Reading Pride 2015

Pride Day It is the middle of July. There are many competing potential things to do on any given July weekend. Hence, this is my first Pride celebration in several years. I have almost forgotten the deep significance that Pride day has to me.

Here I am amidst hundreds of people with whom I share common visions of normal relationships, modes of gender expression, and ideas of gender roles. All of us here grew up with dreams that were not the ones found in most of the books, movies, television shows, fairy tales, songs, family histories, and holy texts that we were exposed to as children. Most of us have felt invisible. Most of us have feared rejection, simply for existing. Many of us have been ostracized by friends or family. Many of have been mocked, bullied, demeaned, stalked, and assaulted for what we are.

All of us are refugees.

Yet here, all of us refugees wash up on a common shore for a day. We look around, and are surprised to see how many of us there are. It dawns upon us that each day at work, on the street, and in the supermarket we pass many others of our tribe.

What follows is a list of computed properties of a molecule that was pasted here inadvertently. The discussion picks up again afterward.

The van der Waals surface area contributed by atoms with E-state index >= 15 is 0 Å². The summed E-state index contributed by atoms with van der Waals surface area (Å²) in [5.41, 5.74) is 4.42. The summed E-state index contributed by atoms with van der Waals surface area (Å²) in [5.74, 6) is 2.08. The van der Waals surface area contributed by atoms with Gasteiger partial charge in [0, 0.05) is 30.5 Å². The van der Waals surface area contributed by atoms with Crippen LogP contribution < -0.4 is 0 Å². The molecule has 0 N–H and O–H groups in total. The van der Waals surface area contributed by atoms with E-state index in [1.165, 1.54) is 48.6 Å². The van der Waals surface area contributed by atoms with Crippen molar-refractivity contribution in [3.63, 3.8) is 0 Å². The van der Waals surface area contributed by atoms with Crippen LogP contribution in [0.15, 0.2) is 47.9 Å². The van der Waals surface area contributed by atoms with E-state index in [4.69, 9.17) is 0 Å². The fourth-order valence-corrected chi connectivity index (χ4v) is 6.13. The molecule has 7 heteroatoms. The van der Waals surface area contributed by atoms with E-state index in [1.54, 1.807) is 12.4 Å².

Pride Day 2015

We realize that, although the world has changed in revolutionary ways from the frightening days of our youth, when it still socially acceptable for our classmates and our teachers to call us sissies and dykes and queers and faggots, and when almost every media image of us was a mockery; that there are still kids growing up with families of the worst kind of haters. That there is still much of the world where we cannot travel. That most of us still live in places where are jobs are at risk. That there is still a need to stand in solidarity.

So, I sit here on a bench with my pen and notebook, in the mottled light though the oak trees, with the buzz of music and voices around me, and bask in comfortable oneness.

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